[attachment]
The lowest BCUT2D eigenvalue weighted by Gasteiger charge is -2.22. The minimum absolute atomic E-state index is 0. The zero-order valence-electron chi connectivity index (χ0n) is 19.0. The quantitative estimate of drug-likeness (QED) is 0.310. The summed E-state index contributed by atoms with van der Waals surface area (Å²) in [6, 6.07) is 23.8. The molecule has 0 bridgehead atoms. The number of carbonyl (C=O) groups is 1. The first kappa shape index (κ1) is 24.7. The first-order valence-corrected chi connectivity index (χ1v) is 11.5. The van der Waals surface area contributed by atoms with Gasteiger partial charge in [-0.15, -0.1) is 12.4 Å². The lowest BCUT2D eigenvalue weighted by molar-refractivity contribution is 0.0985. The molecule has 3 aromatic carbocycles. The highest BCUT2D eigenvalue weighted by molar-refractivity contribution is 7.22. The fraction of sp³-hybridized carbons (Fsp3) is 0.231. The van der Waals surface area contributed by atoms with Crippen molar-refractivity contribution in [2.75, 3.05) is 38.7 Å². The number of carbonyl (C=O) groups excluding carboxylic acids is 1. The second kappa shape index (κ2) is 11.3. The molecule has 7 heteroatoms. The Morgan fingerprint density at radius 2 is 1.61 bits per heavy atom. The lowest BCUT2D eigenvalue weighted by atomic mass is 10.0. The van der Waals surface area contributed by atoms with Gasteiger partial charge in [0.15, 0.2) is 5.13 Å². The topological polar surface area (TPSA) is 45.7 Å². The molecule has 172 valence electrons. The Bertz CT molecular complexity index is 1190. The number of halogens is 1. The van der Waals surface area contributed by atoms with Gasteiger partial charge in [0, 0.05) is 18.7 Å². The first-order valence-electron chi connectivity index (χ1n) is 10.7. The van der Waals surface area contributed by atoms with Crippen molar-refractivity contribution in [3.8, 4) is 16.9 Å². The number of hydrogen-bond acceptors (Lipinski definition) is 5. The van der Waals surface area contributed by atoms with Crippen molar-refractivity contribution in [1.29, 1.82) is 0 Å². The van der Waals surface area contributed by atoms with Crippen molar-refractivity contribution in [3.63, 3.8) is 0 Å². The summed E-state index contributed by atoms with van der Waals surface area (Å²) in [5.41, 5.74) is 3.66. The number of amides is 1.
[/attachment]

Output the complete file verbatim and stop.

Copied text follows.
The lowest BCUT2D eigenvalue weighted by Gasteiger charge is -2.22. The minimum absolute atomic E-state index is 0. The zero-order valence-electron chi connectivity index (χ0n) is 19.0. The quantitative estimate of drug-likeness (QED) is 0.310. The summed E-state index contributed by atoms with van der Waals surface area (Å²) in [6, 6.07) is 23.8. The molecule has 0 bridgehead atoms. The number of carbonyl (C=O) groups is 1. The first kappa shape index (κ1) is 24.7. The first-order valence-corrected chi connectivity index (χ1v) is 11.5. The van der Waals surface area contributed by atoms with Gasteiger partial charge in [-0.15, -0.1) is 12.4 Å². The lowest BCUT2D eigenvalue weighted by molar-refractivity contribution is 0.0985. The molecule has 3 aromatic carbocycles. The highest BCUT2D eigenvalue weighted by molar-refractivity contribution is 7.22. The fraction of sp³-hybridized carbons (Fsp3) is 0.231. The van der Waals surface area contributed by atoms with Crippen molar-refractivity contribution in [2.75, 3.05) is 38.7 Å². The number of carbonyl (C=O) groups excluding carboxylic acids is 1. The second kappa shape index (κ2) is 11.3. The molecule has 7 heteroatoms. The Morgan fingerprint density at radius 2 is 1.61 bits per heavy atom. The lowest BCUT2D eigenvalue weighted by atomic mass is 10.0. The van der Waals surface area contributed by atoms with Gasteiger partial charge in [0.15, 0.2) is 5.13 Å². The topological polar surface area (TPSA) is 45.7 Å². The molecule has 172 valence electrons. The Bertz CT molecular complexity index is 1190. The number of halogens is 1. The van der Waals surface area contributed by atoms with Gasteiger partial charge in [0, 0.05) is 18.7 Å². The first-order valence-electron chi connectivity index (χ1n) is 10.7. The van der Waals surface area contributed by atoms with Crippen molar-refractivity contribution in [3.8, 4) is 16.9 Å². The number of hydrogen-bond acceptors (Lipinski definition) is 5. The van der Waals surface area contributed by atoms with Crippen molar-refractivity contribution in [1.29, 1.82) is 0 Å². The van der Waals surface area contributed by atoms with Crippen molar-refractivity contribution in [3.63, 3.8) is 0 Å². The summed E-state index contributed by atoms with van der Waals surface area (Å²) in [5.41, 5.74) is 3.66. The number of amides is 1.